DLA Piper's Corporate Crime, Investigations and Compliance team can provide valuable advice and assistance to companies and individuals on anti-bribery and corruption measures and managing risk: whether that be training your staff, running risk and compliance audits, advising in times of crisis, managing negotiations with the regulators in the UK or overseas, or defending you in court.

We can help you prepare for the introduction of the new law with our innovative training, risk assessment and crisis management services:

Counting the Cost

Our new, acclaimed film, designed to be used with boards of directors and key internal gatekeepers at companies to raise awareness of risks and to focus on best practices in preventing and detecting fraud and bribery and corruption. The film is designed to be run as part of a risk awareness training workshop with relevance to the work of non-executive directors, executive management, in-house counsel, company secretaries, compliance officers, internal auditors and those engaged in risk management and D&O insurance procurement.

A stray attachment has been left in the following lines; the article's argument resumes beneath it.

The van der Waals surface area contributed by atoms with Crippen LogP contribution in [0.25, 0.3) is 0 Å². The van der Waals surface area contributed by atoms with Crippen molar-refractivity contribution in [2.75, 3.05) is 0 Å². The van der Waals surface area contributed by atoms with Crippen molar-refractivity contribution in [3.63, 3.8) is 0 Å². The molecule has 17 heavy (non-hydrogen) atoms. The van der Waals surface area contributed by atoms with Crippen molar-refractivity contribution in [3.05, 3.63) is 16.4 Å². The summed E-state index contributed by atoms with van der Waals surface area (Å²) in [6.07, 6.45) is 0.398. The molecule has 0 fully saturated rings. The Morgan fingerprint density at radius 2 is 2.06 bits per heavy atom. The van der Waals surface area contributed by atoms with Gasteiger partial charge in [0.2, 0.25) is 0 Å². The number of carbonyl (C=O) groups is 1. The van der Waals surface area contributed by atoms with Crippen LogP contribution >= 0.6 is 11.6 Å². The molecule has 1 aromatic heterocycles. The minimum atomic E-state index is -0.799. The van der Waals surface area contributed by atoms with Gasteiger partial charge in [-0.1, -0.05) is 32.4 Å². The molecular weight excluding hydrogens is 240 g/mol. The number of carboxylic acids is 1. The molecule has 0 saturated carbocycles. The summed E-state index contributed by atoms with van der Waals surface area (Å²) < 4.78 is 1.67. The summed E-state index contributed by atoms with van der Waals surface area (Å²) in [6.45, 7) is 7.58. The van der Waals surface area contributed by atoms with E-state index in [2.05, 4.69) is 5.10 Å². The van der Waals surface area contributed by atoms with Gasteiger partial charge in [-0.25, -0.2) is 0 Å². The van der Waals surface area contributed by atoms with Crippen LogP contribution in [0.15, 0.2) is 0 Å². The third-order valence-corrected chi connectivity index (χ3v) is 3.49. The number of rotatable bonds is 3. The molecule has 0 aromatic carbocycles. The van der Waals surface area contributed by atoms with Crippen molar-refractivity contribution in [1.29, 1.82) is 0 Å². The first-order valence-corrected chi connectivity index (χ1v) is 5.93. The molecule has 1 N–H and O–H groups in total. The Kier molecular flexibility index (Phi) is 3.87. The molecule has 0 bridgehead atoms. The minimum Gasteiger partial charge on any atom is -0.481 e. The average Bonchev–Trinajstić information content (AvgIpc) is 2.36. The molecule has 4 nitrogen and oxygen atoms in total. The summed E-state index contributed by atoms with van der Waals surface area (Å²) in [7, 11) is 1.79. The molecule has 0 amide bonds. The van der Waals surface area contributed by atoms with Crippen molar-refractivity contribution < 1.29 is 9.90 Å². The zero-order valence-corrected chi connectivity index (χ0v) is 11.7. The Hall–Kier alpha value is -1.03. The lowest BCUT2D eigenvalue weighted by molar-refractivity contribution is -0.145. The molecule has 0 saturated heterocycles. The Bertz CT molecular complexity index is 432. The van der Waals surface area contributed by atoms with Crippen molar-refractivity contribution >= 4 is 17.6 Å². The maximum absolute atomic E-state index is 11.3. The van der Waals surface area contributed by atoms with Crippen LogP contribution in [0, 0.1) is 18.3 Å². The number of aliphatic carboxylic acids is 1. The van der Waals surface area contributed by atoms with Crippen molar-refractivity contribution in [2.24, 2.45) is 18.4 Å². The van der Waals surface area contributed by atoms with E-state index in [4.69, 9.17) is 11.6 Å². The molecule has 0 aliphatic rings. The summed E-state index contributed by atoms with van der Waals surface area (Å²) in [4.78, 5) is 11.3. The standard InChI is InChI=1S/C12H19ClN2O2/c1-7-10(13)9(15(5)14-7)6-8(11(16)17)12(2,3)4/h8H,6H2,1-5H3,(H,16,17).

We have used our compliance experience to develop an online gap analysis tool. Wherever you operate in the world, whatever you do, you run the risk of attack by regulatory agencies, prosecuting authorities and US class action law firms. We proTECT your business by proactively enabling you to: target your preventative spend; evaluate where your risks are highest using our expertly devised online questionnaires (including bribery and corruption); create an ethical compliance culture; and train your workforce so that you are better placed to detect and prevent misconduct and reduce the risk of future press attention, regulatory intervention or court proceedings.

Rapid Response

Regardless of how carefully a business manages risk, regulatory risk can never be entirely eliminated. Even if a company has not contravened regulation, or broken the law, it may still be subject to a raid. Accidents, incidents and raids by regulators often take place at the crack of dawn, at weekends, or at times when least expected. We have therefore established a Global Rapid Response, 24/7 telephone helpline service aimed solely at handling crises and major incidents. The response is available 24 hours a day, 365 days of the year, from anywhere in the world.

For more information about rapid response, a trailer of Counting the Cost, and an opportunity to register for a complimentary one-hour initial consultation, please visit

The content of this article is intended to provide a general guide to the subject matter. Specialist advice should be sought about your specific circumstances.